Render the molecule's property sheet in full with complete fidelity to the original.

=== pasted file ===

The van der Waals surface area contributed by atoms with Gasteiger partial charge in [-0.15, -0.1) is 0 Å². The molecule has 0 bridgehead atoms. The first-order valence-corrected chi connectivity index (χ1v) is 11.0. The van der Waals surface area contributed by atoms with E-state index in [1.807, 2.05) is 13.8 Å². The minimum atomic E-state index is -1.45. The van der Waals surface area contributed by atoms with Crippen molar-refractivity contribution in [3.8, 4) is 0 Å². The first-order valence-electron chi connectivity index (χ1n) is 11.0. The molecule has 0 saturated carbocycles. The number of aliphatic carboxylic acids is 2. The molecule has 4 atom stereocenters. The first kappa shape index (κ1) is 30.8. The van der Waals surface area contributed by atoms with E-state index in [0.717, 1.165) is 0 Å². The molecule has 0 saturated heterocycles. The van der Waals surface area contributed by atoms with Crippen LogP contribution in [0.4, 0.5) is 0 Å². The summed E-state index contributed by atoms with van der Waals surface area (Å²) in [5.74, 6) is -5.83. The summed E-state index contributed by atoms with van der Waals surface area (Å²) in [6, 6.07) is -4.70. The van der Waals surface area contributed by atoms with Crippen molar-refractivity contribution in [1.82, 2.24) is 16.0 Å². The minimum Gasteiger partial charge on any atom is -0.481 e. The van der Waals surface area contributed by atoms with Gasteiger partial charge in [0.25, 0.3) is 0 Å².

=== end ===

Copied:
The van der Waals surface area contributed by atoms with Gasteiger partial charge in [-0.15, -0.1) is 0 Å². The molecule has 0 bridgehead atoms. The first-order valence-corrected chi connectivity index (χ1v) is 11.0. The van der Waals surface area contributed by atoms with E-state index in [1.807, 2.05) is 13.8 Å². The minimum atomic E-state index is -1.45. The van der Waals surface area contributed by atoms with Crippen molar-refractivity contribution in [3.8, 4) is 0 Å². The first-order valence-electron chi connectivity index (χ1n) is 11.0. The molecule has 0 saturated carbocycles. The number of aliphatic carboxylic acids is 2. The molecule has 4 atom stereocenters. The first kappa shape index (κ1) is 30.8. The van der Waals surface area contributed by atoms with E-state index in [0.717, 1.165) is 0 Å². The molecule has 0 saturated heterocycles. The van der Waals surface area contributed by atoms with Crippen LogP contribution in [0.4, 0.5) is 0 Å². The summed E-state index contributed by atoms with van der Waals surface area (Å²) in [5.74, 6) is -5.83. The summed E-state index contributed by atoms with van der Waals surface area (Å²) in [6, 6.07) is -4.70. The van der Waals surface area contributed by atoms with Crippen molar-refractivity contribution in [1.82, 2.24) is 16.0 Å². The minimum Gasteiger partial charge on any atom is -0.481 e. The van der Waals surface area contributed by atoms with Gasteiger partial charge in [0.25, 0.3) is 0 Å².